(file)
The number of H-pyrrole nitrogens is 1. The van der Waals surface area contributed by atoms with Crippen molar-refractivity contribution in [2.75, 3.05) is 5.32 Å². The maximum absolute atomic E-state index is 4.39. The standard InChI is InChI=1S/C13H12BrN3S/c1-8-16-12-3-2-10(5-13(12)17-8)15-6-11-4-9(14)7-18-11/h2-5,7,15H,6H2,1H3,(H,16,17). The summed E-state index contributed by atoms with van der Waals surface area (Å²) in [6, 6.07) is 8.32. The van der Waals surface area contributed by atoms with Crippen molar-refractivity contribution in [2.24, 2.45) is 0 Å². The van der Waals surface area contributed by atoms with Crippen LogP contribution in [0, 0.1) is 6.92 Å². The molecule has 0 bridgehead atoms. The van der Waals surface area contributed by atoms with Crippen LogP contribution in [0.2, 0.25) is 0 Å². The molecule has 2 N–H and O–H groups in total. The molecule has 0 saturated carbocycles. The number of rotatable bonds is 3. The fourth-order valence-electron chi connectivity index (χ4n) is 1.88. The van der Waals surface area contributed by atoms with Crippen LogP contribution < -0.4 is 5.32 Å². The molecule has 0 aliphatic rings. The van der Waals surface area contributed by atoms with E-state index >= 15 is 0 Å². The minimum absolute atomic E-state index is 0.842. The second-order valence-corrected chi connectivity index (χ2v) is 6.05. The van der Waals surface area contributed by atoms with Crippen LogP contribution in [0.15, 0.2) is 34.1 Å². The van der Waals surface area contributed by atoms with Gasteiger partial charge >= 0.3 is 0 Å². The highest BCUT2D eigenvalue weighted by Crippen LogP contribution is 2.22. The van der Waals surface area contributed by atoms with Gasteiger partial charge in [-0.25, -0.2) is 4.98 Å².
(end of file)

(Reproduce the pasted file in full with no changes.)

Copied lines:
The number of H-pyrrole nitrogens is 1. The van der Waals surface area contributed by atoms with Crippen molar-refractivity contribution in [2.75, 3.05) is 5.32 Å². The maximum absolute atomic E-state index is 4.39. The standard InChI is InChI=1S/C13H12BrN3S/c1-8-16-12-3-2-10(5-13(12)17-8)15-6-11-4-9(14)7-18-11/h2-5,7,15H,6H2,1H3,(H,16,17). The summed E-state index contributed by atoms with van der Waals surface area (Å²) in [6, 6.07) is 8.32. The van der Waals surface area contributed by atoms with Crippen molar-refractivity contribution in [2.24, 2.45) is 0 Å². The van der Waals surface area contributed by atoms with Crippen LogP contribution in [0, 0.1) is 6.92 Å². The molecule has 0 bridgehead atoms. The van der Waals surface area contributed by atoms with Crippen LogP contribution in [0.2, 0.25) is 0 Å². The molecule has 2 N–H and O–H groups in total. The molecule has 0 saturated carbocycles. The number of rotatable bonds is 3. The fourth-order valence-electron chi connectivity index (χ4n) is 1.88. The van der Waals surface area contributed by atoms with Crippen LogP contribution < -0.4 is 5.32 Å². The molecule has 0 aliphatic rings. The van der Waals surface area contributed by atoms with E-state index >= 15 is 0 Å². The minimum absolute atomic E-state index is 0.842. The second-order valence-corrected chi connectivity index (χ2v) is 6.05. The van der Waals surface area contributed by atoms with Crippen LogP contribution in [0.15, 0.2) is 34.1 Å². The van der Waals surface area contributed by atoms with Gasteiger partial charge >= 0.3 is 0 Å². The highest BCUT2D eigenvalue weighted by Crippen LogP contribution is 2.22. The van der Waals surface area contributed by atoms with Gasteiger partial charge in [-0.25, -0.2) is 4.98 Å².